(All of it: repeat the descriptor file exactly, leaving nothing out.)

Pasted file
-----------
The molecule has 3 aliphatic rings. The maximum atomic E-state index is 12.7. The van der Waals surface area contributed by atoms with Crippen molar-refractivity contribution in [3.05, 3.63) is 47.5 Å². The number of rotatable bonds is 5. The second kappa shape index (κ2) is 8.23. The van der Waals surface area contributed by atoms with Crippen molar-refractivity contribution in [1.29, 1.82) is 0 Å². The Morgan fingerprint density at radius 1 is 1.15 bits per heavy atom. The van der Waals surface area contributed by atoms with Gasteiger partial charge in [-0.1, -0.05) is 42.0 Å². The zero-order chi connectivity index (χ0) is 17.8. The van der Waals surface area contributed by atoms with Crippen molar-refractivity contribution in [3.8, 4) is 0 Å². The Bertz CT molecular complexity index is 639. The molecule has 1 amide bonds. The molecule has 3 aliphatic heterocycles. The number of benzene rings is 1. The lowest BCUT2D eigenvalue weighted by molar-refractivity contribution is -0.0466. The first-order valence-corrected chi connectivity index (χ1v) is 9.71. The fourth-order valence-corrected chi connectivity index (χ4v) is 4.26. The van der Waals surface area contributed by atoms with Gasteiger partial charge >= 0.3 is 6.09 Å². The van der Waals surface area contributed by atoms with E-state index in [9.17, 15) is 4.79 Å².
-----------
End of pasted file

The molecule has 3 aliphatic rings. The maximum atomic E-state index is 12.7. The van der Waals surface area contributed by atoms with Crippen molar-refractivity contribution in [3.05, 3.63) is 47.5 Å². The number of rotatable bonds is 5. The second kappa shape index (κ2) is 8.23. The van der Waals surface area contributed by atoms with Crippen molar-refractivity contribution in [1.29, 1.82) is 0 Å². The Morgan fingerprint density at radius 1 is 1.15 bits per heavy atom. The van der Waals surface area contributed by atoms with Gasteiger partial charge in [-0.1, -0.05) is 42.0 Å². The zero-order chi connectivity index (χ0) is 17.8. The van der Waals surface area contributed by atoms with Crippen molar-refractivity contribution in [3.8, 4) is 0 Å². The Bertz CT molecular complexity index is 639. The molecule has 1 amide bonds. The molecule has 3 aliphatic heterocycles. The number of benzene rings is 1. The lowest BCUT2D eigenvalue weighted by molar-refractivity contribution is -0.0466. The first-order valence-corrected chi connectivity index (χ1v) is 9.71. The fourth-order valence-corrected chi connectivity index (χ4v) is 4.26. The van der Waals surface area contributed by atoms with Gasteiger partial charge >= 0.3 is 6.09 Å². The van der Waals surface area contributed by atoms with E-state index in [9.17, 15) is 4.79 Å².